On the Record: Tennessee Gov. Don Sundquist
By Stateline Staff
The last year or so has been a prolonged exercise in crisis management for the Volunteer State's Republican chief executive. Don Sundquist is battling to save financially troubled TennCare --Tennessee's $4.4 billion experiment in providing health care for 1.3 million poor state residents. At the same time, Sundquist is working to overhaul his state's tax system and plug a $342 million budget deficit. During a recent visit to Washington, Sundquist talked to Stateline.org Senior Writer Blair S. Walker about life in a gubernatorial pressure cooker.
Stateline.org: It's been said that the road to hell is paved with good intentions. Does that sum up Tennessee's experience with its TennCare health care program?
Sundquist: My predecessor (Democrat Ned McWherter) started it and I'm glad he did. It's saved our state a lot of money . . . it's six-years-old now and we're working on making some changes in it. But I'm satisfied that it's still a very good plan and will work.
Stateline.org: Do you think it's still a viable health care plan for the state of Tennessee?
Sundquist: Absolutely, absolutely.
Stateline.org: Despite the problems it's experiencing right now?
Sundquist: That's true. Despite that.
Stateline.org: Haven't a lot of major health care providers said that they're no longer going to participate? Like Blue Cross Blue Shield of Tennessee, for example?
Sundquist: Well, they made a decision to leave and we're changing the program and if they like what we're doing, then they can stay in it. I'm satisfied that we're going to make changes in it that will make it work even better. One thing that we found is people who are on TennCare -- I think over 82 percent of the people (in the program) -- like TennCare. It's going to require more money, so we're going to actuarially fund it. We're going to bring in some new health care MCOs (managed care organizations). I think you'll be pleased by the end of the year.
Stateline.org: Do you think there's a lesson for other states to learn from what Tennessee's experienced with TennCare?
Sundquist: Well, health care is costing more everywhere, and our experience is that we're covering more people. And you pay for the uninsured one way or the other. You either pay through charity care, or you do it in a way that's more effective. And TennCare seemingly does that. We are proud of the assistance we have received from the (federal Health Care Financing Administration). We're continuing to work with HCFA, and I believe TennCare is an experiment that will succeed.
Stateline.org: Switching gears a bit, will Tennessee have an income tax when this year's legislative session ends?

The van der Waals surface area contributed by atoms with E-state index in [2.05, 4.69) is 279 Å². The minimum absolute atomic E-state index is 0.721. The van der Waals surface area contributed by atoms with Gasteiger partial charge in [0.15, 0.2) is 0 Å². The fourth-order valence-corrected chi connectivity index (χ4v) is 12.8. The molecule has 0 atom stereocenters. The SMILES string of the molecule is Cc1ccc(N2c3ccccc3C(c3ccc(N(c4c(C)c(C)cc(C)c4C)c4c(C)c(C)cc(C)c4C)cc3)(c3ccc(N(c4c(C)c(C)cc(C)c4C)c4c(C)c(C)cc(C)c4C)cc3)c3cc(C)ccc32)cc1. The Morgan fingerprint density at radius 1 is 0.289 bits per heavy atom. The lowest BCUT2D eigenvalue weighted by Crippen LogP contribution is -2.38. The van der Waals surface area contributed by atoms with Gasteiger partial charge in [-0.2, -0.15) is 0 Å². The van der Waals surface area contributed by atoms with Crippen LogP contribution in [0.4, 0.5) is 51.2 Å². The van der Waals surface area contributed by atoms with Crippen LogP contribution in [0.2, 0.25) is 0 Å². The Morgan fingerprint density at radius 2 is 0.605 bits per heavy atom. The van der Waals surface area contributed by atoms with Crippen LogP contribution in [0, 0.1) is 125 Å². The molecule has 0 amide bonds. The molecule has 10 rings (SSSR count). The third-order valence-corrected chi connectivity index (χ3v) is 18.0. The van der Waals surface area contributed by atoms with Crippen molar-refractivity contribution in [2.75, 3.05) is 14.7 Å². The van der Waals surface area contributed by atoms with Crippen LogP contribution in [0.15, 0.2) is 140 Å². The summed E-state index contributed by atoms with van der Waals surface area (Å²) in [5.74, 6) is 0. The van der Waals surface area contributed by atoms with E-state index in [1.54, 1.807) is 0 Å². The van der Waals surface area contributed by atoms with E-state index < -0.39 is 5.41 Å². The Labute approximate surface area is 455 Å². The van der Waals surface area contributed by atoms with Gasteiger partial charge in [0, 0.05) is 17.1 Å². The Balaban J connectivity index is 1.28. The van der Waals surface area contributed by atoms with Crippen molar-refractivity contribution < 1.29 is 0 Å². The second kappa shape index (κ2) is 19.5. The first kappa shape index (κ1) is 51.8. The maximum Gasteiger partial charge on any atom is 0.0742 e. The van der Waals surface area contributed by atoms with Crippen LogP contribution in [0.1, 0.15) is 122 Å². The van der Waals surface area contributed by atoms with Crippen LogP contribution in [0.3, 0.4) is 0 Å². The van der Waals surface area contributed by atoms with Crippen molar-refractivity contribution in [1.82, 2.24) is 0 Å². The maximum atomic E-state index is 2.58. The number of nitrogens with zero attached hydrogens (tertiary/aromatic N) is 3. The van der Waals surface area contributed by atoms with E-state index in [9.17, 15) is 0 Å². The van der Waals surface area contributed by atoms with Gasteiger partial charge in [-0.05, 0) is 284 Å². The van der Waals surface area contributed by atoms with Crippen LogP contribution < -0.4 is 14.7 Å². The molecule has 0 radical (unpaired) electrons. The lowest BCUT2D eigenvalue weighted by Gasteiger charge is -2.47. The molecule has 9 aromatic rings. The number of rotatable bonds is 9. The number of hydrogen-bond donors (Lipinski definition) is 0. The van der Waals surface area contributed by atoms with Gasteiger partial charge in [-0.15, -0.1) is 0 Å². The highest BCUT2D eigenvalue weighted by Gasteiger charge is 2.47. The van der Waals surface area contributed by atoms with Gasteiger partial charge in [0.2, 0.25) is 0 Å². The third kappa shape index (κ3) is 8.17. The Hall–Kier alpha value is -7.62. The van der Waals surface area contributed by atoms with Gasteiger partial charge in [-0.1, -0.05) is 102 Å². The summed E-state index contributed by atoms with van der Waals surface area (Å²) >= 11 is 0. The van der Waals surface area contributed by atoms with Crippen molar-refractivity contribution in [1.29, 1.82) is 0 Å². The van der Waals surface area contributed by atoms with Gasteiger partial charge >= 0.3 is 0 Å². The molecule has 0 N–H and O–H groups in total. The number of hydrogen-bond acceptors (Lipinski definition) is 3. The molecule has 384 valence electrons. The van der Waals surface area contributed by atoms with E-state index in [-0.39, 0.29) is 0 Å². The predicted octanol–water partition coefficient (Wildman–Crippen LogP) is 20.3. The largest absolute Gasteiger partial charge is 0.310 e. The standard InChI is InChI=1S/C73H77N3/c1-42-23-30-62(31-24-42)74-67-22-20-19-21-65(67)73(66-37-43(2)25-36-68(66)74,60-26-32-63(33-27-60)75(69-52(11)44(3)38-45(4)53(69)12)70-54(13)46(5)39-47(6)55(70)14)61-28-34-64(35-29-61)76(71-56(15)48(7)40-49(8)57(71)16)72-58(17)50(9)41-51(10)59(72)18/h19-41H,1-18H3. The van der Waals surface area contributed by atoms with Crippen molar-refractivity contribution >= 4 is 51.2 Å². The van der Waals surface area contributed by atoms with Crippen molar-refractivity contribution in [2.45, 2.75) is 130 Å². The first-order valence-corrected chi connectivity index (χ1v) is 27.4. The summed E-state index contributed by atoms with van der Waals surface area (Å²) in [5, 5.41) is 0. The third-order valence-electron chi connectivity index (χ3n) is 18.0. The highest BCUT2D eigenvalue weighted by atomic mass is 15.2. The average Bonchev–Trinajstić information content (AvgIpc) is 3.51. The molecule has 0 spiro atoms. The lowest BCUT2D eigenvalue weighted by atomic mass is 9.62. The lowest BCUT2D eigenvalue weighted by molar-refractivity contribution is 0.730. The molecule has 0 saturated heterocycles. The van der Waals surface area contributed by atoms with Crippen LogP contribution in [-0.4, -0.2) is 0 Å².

Sundquist: I don't know. What I've proposed is tax reform. We're 50th in per capita taxes in the country. We need to be in the lower 10 percent, but we can't be 50th. We also have a failing tax system. We have a business tax system that was created in the `20s and a lot of people aren't paying any business taxes who are in business. We can't have that. The sales tax, with all the Internet challenges, is a tax that appears to be a dying tax. So what I did is I proposed reducing the sales tax on food and reducing the overall sales tax from 6 percent to 3.75 percent, eliminating all tax on interest and dividends and having a flat (income) tax of 3.75 that is deductible. If you take all of those things as part of tax reform and put them together, you'll find a tax system where everybody pays their fair share. And you'll find that . . . it will result in $54 million less being collected in Tennessee. But the state will pick up $450 million or $500 million, and we'll have a tax system that has elasticity. What we're going through, other states will go through as sales tax dependency continues and (revenues go) down.
Stateline.org: Given Tennessee's fiscal situation, why is the Legislature so unwilling to go along with your plan?
Sundquist: Well, it's an election year. And we have a tradition of not having any form of a tax on income. A flat tax, as I've proposed, I think is fair and will save people money. I think the General Assembly is realizing, however, that there are no other alternatives. Do we want a statewide property tax? Do we want a high tax on automobiles? I don't think that makes sense -- what are the alternatives? I concluded, being against income tax all these years, that a form of an income tax called a flat tax is really the best solution.
Stateline.org: What about Internet taxation?
Sundquist: I believe that states ought to make that determination themselves and there ought to be a mechanism for collecting it. If our state wants to have a sales tax, then it shouldn't be the federal government telling us that we shouldn't have a sales tax.
Stateline.org: Should Tennessee have a sales tax on Internet sales?
Sundquist: That's up to the General Assembly and the people of Tennessee. But I think that as long as we have a sales tax for purchases in the state, then there ought to be a sales tax on purchases on the Internet. In other words, we shouldn't give an advantage to out-of-state companies over our own merchants. It ought to be consistent.
Stateline.org: Getting back to health care, how can a state get a handle on health care costs? Especially when it comes to rising prescription expenses.
Sundquist: We're working on that, and the National Governors' Association is working on what changes we need to make. Hopefully with the pharmaceutical industry. That's the fastest growing expense.